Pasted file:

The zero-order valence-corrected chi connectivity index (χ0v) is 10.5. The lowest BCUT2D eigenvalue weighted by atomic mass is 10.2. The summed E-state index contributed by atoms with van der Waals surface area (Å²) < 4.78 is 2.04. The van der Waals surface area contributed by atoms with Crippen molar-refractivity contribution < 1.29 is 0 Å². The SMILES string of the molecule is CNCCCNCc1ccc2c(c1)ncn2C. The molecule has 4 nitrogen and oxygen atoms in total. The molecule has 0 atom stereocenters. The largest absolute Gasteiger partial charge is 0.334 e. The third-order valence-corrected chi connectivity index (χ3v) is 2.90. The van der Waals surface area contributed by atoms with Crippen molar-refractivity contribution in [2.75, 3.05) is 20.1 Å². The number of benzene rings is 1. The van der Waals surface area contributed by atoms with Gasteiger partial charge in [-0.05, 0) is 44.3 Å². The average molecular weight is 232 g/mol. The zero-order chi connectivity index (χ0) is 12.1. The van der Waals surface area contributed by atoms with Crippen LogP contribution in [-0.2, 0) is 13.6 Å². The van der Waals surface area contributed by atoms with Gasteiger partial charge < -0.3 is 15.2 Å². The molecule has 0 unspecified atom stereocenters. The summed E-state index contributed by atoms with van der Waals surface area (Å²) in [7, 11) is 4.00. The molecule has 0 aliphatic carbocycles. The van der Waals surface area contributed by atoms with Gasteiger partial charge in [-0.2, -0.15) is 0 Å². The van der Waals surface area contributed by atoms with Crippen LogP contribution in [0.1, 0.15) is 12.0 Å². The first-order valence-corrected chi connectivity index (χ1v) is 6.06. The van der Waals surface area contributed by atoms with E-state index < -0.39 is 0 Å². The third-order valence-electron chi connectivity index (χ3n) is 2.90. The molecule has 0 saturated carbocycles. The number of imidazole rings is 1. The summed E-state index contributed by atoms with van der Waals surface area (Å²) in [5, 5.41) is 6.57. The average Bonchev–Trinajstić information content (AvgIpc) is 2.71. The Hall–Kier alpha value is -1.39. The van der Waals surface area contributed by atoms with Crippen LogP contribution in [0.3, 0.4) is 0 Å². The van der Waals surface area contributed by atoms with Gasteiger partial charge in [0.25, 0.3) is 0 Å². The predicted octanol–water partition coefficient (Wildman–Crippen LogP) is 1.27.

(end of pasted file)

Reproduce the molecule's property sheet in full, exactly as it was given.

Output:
The zero-order valence-corrected chi connectivity index (χ0v) is 10.5. The lowest BCUT2D eigenvalue weighted by atomic mass is 10.2. The summed E-state index contributed by atoms with van der Waals surface area (Å²) < 4.78 is 2.04. The van der Waals surface area contributed by atoms with Crippen molar-refractivity contribution < 1.29 is 0 Å². The SMILES string of the molecule is CNCCCNCc1ccc2c(c1)ncn2C. The molecule has 4 nitrogen and oxygen atoms in total. The molecule has 0 atom stereocenters. The largest absolute Gasteiger partial charge is 0.334 e. The third-order valence-corrected chi connectivity index (χ3v) is 2.90. The van der Waals surface area contributed by atoms with Crippen molar-refractivity contribution in [2.75, 3.05) is 20.1 Å². The number of benzene rings is 1. The van der Waals surface area contributed by atoms with Gasteiger partial charge in [-0.05, 0) is 44.3 Å². The average molecular weight is 232 g/mol. The zero-order chi connectivity index (χ0) is 12.1. The van der Waals surface area contributed by atoms with Crippen LogP contribution in [-0.2, 0) is 13.6 Å². The van der Waals surface area contributed by atoms with Gasteiger partial charge < -0.3 is 15.2 Å². The molecule has 0 unspecified atom stereocenters. The summed E-state index contributed by atoms with van der Waals surface area (Å²) in [7, 11) is 4.00. The molecule has 0 aliphatic carbocycles. The van der Waals surface area contributed by atoms with Gasteiger partial charge in [-0.2, -0.15) is 0 Å². The van der Waals surface area contributed by atoms with Crippen LogP contribution in [0.1, 0.15) is 12.0 Å². The first-order valence-corrected chi connectivity index (χ1v) is 6.06. The van der Waals surface area contributed by atoms with E-state index < -0.39 is 0 Å². The third-order valence-electron chi connectivity index (χ3n) is 2.90. The molecule has 0 saturated carbocycles. The number of imidazole rings is 1. The summed E-state index contributed by atoms with van der Waals surface area (Å²) in [5, 5.41) is 6.57. The average Bonchev–Trinajstić information content (AvgIpc) is 2.71. The Hall–Kier alpha value is -1.39. The van der Waals surface area contributed by atoms with Crippen LogP contribution in [0.3, 0.4) is 0 Å². The van der Waals surface area contributed by atoms with Gasteiger partial charge in [0.25, 0.3) is 0 Å². The predicted octanol–water partition coefficient (Wildman–Crippen LogP) is 1.27.